The first disaster occurred at the end of February 2000, when airborne solders of a Parachute Desyant Company were massacred in or following a helicopter landing on a forest-covered hill near Ulus Kert. The second occurred in April 2007, when an HIP Mil Mi-8 helicopter carrying men of the 22nd Spetsnez Military Intelligence Brigade crashed near Sanoy, killing all the men aboard. The brigade had been called to help units already on the ground who were in pursuit of an insurgent group but had become bogged down in mud. The Russian HIP helicopters were old, most twenty-five years old or more, with reduced rotor thrust and other control problems. Further, in the HIP and other Russian helicopters the pilot’s range of vision was limited to the front, making landings in windy conditions in small tree-lined spaces very dangerous indeed. Between 19 August 2002 and 27 April 2007, a total of eighteen helicopters were lost in Chechnya, seven by fire from the ground, three by crashing into a mountain, and the remainder by technical problems or pilot error causing rotor blades to hit treetops. But as the Russian pursuit attacks became progressively more effective, Chechen forest and mountain resistance fell. The strategy of opposition changed to one of sporadic attacks in Russia and the neighboring autonomous republics. The death of the leading Chechen guerrilla leader led to a nominal cease-fire and the installation of a client regime. In Russia itself the small number of casualties per month continues to arouse criticism, and on a remote forest-lined stretch of the Moscow-St. Petersburg railway, North Caucasian insurgents blew up the prestigious Nevsky Express train in November 2009, killing twenty-six people and wounding at least a hundred.


Much useful information on the Chechnya operations may be found in Lieutenant-Colonel C. W. Blandy, North Caucasus: Problems of Helicopter Support in Mountains (Swindon, UK: Defence Academy of the United Kingdom, 2007).

Michael Orr, “Better or Just Not So Bad, an Evaluation of Russian Combat Efficiency in the Second Chechen War,” and Lester W. Grau “Technology and the Second Chechen Campaign,” both in Anne Aldis, ed., The Second Chechen War (Swindon, UK: Strategic and Combat Studies Institute, 2000)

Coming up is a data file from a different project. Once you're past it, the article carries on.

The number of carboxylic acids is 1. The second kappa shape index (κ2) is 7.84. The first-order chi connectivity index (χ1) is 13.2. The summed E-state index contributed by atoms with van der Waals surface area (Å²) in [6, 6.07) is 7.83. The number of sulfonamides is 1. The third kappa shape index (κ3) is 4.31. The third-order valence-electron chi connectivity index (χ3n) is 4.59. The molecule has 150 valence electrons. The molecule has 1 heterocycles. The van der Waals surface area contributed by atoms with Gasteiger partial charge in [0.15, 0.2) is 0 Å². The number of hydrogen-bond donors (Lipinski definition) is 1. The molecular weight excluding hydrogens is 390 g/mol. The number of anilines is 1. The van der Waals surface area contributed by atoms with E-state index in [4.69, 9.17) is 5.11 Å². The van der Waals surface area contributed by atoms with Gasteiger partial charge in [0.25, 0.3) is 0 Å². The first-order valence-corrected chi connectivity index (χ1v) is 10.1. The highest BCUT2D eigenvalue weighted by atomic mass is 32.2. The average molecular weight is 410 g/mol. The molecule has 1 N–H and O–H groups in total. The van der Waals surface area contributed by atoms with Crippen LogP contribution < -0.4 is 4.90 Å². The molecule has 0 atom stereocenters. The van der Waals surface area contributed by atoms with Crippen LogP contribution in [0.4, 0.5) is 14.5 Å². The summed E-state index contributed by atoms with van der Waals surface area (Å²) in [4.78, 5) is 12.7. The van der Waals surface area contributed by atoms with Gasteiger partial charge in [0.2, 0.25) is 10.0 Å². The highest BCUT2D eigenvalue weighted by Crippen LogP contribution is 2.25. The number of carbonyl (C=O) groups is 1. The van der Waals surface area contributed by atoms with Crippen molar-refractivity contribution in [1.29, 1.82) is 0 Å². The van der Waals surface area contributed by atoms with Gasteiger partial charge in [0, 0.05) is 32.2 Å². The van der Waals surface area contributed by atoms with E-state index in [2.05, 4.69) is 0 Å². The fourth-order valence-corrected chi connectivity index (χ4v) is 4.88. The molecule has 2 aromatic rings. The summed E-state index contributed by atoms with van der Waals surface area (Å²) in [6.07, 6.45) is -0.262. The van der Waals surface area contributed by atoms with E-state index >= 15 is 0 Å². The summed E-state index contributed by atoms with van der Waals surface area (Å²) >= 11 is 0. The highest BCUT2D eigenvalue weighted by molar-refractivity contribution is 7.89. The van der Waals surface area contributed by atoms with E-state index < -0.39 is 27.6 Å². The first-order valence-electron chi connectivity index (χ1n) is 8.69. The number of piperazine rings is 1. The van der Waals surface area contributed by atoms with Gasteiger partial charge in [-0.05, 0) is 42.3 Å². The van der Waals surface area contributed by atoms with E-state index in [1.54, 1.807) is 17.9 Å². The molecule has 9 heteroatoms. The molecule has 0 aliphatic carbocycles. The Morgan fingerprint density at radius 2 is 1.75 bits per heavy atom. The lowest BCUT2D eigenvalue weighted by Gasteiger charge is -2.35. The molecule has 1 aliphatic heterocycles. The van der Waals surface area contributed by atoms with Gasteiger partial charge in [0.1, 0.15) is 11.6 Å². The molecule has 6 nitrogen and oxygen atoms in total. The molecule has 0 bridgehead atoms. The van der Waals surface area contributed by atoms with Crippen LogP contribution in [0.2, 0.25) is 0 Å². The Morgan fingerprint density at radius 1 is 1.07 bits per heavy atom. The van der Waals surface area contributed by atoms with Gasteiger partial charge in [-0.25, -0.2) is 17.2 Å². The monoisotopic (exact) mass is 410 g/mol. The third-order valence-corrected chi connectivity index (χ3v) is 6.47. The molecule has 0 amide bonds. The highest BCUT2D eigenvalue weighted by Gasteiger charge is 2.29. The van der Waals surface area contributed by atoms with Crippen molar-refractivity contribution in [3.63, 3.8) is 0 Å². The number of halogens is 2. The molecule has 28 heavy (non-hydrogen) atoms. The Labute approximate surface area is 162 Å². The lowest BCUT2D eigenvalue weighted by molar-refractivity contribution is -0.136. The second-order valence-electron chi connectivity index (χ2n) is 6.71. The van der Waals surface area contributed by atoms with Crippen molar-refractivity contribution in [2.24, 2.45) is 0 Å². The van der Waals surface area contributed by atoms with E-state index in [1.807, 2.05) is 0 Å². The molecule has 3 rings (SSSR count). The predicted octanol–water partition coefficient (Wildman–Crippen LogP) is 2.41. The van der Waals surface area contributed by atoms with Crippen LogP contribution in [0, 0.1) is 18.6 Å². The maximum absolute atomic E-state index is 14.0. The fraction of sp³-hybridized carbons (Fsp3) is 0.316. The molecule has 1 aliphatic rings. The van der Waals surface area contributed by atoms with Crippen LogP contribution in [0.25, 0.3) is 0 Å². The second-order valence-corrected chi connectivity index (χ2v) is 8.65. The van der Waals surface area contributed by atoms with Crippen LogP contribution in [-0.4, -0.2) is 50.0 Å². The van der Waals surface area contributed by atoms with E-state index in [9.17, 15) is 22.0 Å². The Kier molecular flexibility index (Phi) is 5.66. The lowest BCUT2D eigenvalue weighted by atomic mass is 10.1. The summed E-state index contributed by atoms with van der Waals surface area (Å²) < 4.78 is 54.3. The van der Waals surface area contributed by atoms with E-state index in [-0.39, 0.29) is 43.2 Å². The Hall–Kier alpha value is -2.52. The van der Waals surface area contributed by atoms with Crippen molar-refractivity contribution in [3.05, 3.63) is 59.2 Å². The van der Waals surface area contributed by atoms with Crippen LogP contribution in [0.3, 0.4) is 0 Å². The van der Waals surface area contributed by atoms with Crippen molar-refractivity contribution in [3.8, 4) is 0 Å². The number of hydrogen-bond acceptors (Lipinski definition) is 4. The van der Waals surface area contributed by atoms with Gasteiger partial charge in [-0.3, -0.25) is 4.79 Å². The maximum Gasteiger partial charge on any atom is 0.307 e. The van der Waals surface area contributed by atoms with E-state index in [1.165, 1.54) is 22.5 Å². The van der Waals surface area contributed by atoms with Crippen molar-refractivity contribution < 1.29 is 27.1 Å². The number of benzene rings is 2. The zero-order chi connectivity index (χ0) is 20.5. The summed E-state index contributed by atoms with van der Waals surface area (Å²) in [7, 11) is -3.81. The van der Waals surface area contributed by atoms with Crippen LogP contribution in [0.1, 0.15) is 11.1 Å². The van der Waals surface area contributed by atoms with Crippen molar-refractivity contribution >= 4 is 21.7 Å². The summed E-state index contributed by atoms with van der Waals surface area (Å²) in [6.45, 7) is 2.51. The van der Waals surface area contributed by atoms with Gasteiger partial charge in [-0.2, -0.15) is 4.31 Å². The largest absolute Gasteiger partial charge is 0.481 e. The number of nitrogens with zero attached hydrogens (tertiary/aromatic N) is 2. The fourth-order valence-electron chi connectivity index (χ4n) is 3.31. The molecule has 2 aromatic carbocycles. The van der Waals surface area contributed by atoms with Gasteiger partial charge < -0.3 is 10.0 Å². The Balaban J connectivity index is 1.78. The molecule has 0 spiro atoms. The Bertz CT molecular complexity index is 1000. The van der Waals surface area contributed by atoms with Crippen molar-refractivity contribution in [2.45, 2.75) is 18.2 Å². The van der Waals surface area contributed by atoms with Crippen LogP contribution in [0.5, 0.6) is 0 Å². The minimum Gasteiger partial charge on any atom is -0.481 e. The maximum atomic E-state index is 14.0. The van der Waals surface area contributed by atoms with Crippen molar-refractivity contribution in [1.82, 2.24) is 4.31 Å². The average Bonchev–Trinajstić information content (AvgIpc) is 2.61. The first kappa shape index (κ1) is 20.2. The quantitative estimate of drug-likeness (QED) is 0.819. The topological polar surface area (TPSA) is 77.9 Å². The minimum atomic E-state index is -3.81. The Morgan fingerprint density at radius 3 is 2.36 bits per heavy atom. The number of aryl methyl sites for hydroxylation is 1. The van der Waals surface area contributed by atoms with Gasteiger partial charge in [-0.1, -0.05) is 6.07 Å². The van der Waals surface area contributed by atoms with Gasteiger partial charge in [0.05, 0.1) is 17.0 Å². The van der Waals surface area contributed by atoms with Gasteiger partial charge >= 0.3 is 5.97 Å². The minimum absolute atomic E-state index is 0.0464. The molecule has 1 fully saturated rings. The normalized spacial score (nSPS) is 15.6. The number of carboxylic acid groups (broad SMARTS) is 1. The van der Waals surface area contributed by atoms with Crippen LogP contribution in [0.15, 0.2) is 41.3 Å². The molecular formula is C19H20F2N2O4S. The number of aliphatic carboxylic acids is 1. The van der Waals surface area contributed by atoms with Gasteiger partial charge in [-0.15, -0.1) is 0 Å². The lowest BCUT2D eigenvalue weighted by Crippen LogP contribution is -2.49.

Johan Banér, (1596–1641)

Swedish field marshal. Johan Banér was born in Djursholm Castle, Sweden, on July 3, 1596. His father and uncle were both beheaded in 1600 on a charge of treason against the Crown. Despite the fact that Gustavus Adolphus’s father had ordered Banér’s father executed, Banér developed a close friendship with King Gustavus Adolphus when the latter reinstated the Banér family following his accession to the throne in 1611. Banér entered the Swedish Army in 1615 and fought in the Swedish Siege of Pskov that same year during the Russo-Swedish War of 1613–1617. He then participated in the Polish-Swedish War of 1617–1629. Banér was promoted to cornet in 1617, to captain lieutenant in 1620, and to colonel in 1622. During 1625–1626 he commanded the fortress of Riga, and he then took part in a number of battles against the Poles. During 1629–1630 he was governor of Memel (Klaipéda).

In 1630 when Gustavus Adolphus entered the Thirty Years’ War (1618–1648) in Germany as the Protestant champion and to secure territory and influence for Sweden, Banér was a general and one of his chief lieutenants. In the Battle of Breitenfeld (September 17), Banér commanded the right-wing Swedish cavalry. Shortly thereafter he became Gustavus’s chief of staff. Banér took part in the capture of Augsburg and of Munich and distinguished himself in the Battles of the Lech (April 15–16, 1632). He was wounded in the unsuccessful Swedish assault on General Wallenstein’s camp at Alte Veste (September 3–4). When Gustavus moved on Lützen, he left Banér in command of Swedish forces in western Germany, where Banér opposed the imperial general Johan von Aldringen.

Banér was promoted to field marshal in February 1634. Acting in concert with a Saxon army, he invaded Bohemia and moved against Prague but was halted by the complete defeat of Bernhard of Saxe-Weimar and Field Marshal Gustav Horn in the Battle of Nördlingen (September 6, 1634). The ensuing Peace of Prague (May 30, 1635) placed Sweden in a dangerous position. In early 1635 Banér took command of all Swedish forces and won a victory in the Battle of Wittstock (October 4, 1636), restoring Swedish fortunes in central Germany. Swedish forces were decidedly inferior in numbers to those of their opponents, and Banér, after rescuing the garrison of Torgau, was forced to withdraw across the Oder River into Pomerania in late 1638.

In 1639 Banér’s reorganized Swedish forces again overran northern Germany, defeating the Saxons at Chemnitz (April 14, 1639) and even invading Bohemia and threatening Prague. Then, in a daring and highly unusual winter campaign in 1640–1641, Banér joined with French forces commanded by the Comte de Guébriant and attacked Regensburg, seat of the Holy Roman Empire, but was unable to capture the city. Harassed by imperial forces, Banér then withdrew to Halberstadt, where he died on May 20, 1641, probably from pneumonia contracted during the retreat. A bold general and a thorough disciplinarian who was nonetheless well respected by his men, Banér was a worthy chief of staff to Gustavus Adolphus.